The National Trust: involving disabled users in designing access features can be transformative

The National Trust is a charity caring for the historic environment across England, Wales and Northern Ireland. It manages some 320 historic houses with collections which are open to visitors, many of which are registered museums. The National Trust’s Equality Specialist, Heather Smith details the journey it has been on to improve accessibility to its sites for disabled visitors.

Tanya Raabe Webber and David Hoyle
Tanya Raabe-Webber and David Hoyle during a live sitting as part of the ‘Portraits Untold’ project at Beningbrough Hall, Gallery and Gardens, North Yorkshire © National Trust Images/Chris Lacey.

As Equality Specialist, the primary focus of my role is advising across the organisation in how we become more accessible and welcoming for disabled people, particularly as visitors to our places. My wider role also encompasses developing and shaping policy and guidance in the requirements of the Equality Act 2010 (which followed on from the Disability Discrimination Act), supporting all our departments to become more inclusive in their practice.

The National Trust looks after a diverse portfolio of places, from built structures to outdoor spaces, holiday cottages to villages, and much more. Our motto is ‘for ever, for everyone’ and the balance of conservation and access is a daily debate as we move our practice of inclusion forward and create solutions for accessibility which are creative and sensitive to our surroundings.

When improving access for disabled people, there are a range of methodologies which can be used. The National Trust created a post to focus on improving access for disabled people in the early 1990s. This was prior to the passing of the Disability Discrimination Act 1995, the legislation was not the driver for the decision, more the increasing awareness that our provision at that time was insufficient to meet the needs of this audience. Developing a post to provide a focus for activity like this is not an unusual approach. Such a role provides leadership to nurture organisation-wide commitment, to clarify the requirements of legislation, and to develop strong and clear processes for progress, amongst other things, but it is important that the work is not done in a silo with the expectation of sole responsibility. Integrating the practice and accountability leads to organisational change.

Within the Trust, we have introduced a programme of access auditing as another methodology to improve accessibility. As a component part of managing this process, my role involves developing skills and knowledge in my colleagues to understand how to put the recommendations into practice, why it is important, and the difference it makes to the quality and possibility of a visit for a disabled person. My own skill and knowledge development comes in significant part from working directly with disabled people and introducing this practice into our work has been crucial. Building relationships at a national and local level with disability charities, user-led organisations, and individual disabled people has become a key part of our process.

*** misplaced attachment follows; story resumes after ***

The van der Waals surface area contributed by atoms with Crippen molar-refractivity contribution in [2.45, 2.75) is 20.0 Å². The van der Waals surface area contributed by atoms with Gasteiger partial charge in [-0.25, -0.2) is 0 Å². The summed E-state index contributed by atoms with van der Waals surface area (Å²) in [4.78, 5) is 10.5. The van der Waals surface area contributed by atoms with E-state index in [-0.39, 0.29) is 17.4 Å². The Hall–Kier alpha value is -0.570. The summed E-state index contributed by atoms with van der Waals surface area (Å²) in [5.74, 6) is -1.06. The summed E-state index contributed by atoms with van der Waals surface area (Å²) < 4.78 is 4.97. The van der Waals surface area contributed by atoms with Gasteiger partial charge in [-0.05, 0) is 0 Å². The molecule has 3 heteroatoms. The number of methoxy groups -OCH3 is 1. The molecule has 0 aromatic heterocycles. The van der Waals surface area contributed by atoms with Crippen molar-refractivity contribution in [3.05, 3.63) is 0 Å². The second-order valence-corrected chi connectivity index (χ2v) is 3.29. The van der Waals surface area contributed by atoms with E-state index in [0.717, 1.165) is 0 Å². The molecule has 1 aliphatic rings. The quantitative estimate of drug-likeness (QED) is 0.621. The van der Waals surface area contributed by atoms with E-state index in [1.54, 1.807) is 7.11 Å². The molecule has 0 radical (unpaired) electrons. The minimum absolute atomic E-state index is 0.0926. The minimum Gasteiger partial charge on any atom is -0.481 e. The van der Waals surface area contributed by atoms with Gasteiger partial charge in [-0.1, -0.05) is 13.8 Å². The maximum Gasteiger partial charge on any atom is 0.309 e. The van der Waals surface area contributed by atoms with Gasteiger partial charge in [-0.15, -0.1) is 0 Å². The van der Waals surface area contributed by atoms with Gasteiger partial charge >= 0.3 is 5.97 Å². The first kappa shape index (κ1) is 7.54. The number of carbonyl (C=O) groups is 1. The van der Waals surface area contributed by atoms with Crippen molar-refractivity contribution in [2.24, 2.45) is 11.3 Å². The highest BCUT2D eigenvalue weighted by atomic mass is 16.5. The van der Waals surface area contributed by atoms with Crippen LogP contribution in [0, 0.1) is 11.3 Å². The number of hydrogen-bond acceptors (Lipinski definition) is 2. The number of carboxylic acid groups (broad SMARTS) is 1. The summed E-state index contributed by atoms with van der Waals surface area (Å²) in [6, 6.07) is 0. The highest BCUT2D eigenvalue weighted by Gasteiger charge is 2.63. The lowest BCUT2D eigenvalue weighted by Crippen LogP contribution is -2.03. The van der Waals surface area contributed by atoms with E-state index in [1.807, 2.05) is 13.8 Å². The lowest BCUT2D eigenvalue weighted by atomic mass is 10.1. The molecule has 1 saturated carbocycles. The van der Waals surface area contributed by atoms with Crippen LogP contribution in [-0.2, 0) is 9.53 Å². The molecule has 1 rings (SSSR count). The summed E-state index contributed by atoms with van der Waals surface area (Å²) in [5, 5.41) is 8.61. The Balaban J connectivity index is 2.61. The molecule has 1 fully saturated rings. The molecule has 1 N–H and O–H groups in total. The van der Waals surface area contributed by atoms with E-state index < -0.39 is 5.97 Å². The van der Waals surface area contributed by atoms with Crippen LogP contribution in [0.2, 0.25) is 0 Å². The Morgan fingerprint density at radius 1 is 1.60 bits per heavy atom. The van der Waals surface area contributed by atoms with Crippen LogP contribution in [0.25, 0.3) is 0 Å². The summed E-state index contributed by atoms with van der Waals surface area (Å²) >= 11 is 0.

Having all relevant voices in dialogue together from the start, rather than delivering an outcome and then asking for feedback is more likely to create a positive experience and create greater cultural equality. A co-productive methodology increases the capacity and opportunity for trying new ideas. Understanding the perspective of disability from a lived experience is more effective in illustrating why creating the balance of conservation and access is so important than solely relying on legislative and regulatory drivers.

Tanya Raabe Webber looking at a participant's digital painting
A member of the audience showing her digital drawing to artist Tanya Raabe-Webber during the ‘Portraits Untold’ event at Beningbrough Hall, Gallery and Gardens, North Yorkshire © National Trust Images/Chris Lacey.

Societal assumptions often ignore the wealth of talent and skill amongst disabled people. Developing dialogue enables this talent to be utilised, breaks down barriers and builds common ground. Sometimes it is hard for voices of disabled people to be heard because of the difficulty of getting to places where those voices need to be. Equally, if you perceive that your voice is always ignored, or that you will be taken as representative of disabled people as a whole, the will to engage again can feel onerous. Starting with smaller scale engagement can build confidence to move to a genuine co-productive model but the clarity of process should remain the same so that everyone understands the expectations and responsibilities.